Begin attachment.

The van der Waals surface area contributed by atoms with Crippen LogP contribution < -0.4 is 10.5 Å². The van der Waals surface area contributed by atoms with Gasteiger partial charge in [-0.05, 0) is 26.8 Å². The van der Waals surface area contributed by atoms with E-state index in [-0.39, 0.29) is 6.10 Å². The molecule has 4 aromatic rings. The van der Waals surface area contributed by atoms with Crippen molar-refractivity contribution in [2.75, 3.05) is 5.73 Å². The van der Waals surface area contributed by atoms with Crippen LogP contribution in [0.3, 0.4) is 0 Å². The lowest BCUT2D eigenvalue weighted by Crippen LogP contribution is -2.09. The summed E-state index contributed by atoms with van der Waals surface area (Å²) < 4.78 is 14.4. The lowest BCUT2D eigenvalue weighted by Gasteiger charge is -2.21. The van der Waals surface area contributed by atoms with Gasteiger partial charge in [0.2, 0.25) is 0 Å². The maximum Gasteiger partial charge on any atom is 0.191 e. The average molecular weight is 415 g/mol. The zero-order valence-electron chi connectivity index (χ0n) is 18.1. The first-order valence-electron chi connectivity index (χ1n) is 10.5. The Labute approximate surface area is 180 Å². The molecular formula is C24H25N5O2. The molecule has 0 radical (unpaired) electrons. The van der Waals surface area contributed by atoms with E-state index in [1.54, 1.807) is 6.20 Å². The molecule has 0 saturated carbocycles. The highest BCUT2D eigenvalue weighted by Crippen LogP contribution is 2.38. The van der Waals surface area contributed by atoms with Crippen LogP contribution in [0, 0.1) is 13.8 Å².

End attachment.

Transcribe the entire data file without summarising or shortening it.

The van der Waals surface area contributed by atoms with Crippen LogP contribution < -0.4 is 10.5 Å². The van der Waals surface area contributed by atoms with Gasteiger partial charge in [-0.05, 0) is 26.8 Å². The van der Waals surface area contributed by atoms with E-state index in [-0.39, 0.29) is 6.10 Å². The molecule has 4 aromatic rings. The van der Waals surface area contributed by atoms with Crippen molar-refractivity contribution in [2.75, 3.05) is 5.73 Å². The van der Waals surface area contributed by atoms with Crippen LogP contribution in [0.3, 0.4) is 0 Å². The lowest BCUT2D eigenvalue weighted by Crippen LogP contribution is -2.09. The summed E-state index contributed by atoms with van der Waals surface area (Å²) < 4.78 is 14.4. The lowest BCUT2D eigenvalue weighted by Gasteiger charge is -2.21. The van der Waals surface area contributed by atoms with Gasteiger partial charge in [0.2, 0.25) is 0 Å². The maximum Gasteiger partial charge on any atom is 0.191 e. The average molecular weight is 415 g/mol. The zero-order valence-electron chi connectivity index (χ0n) is 18.1. The first-order valence-electron chi connectivity index (χ1n) is 10.5. The Labute approximate surface area is 180 Å². The molecular formula is C24H25N5O2. The molecule has 0 radical (unpaired) electrons. The van der Waals surface area contributed by atoms with E-state index in [1.54, 1.807) is 6.20 Å². The molecule has 0 saturated carbocycles. The highest BCUT2D eigenvalue weighted by Crippen LogP contribution is 2.38. The van der Waals surface area contributed by atoms with Crippen LogP contribution in [0, 0.1) is 13.8 Å².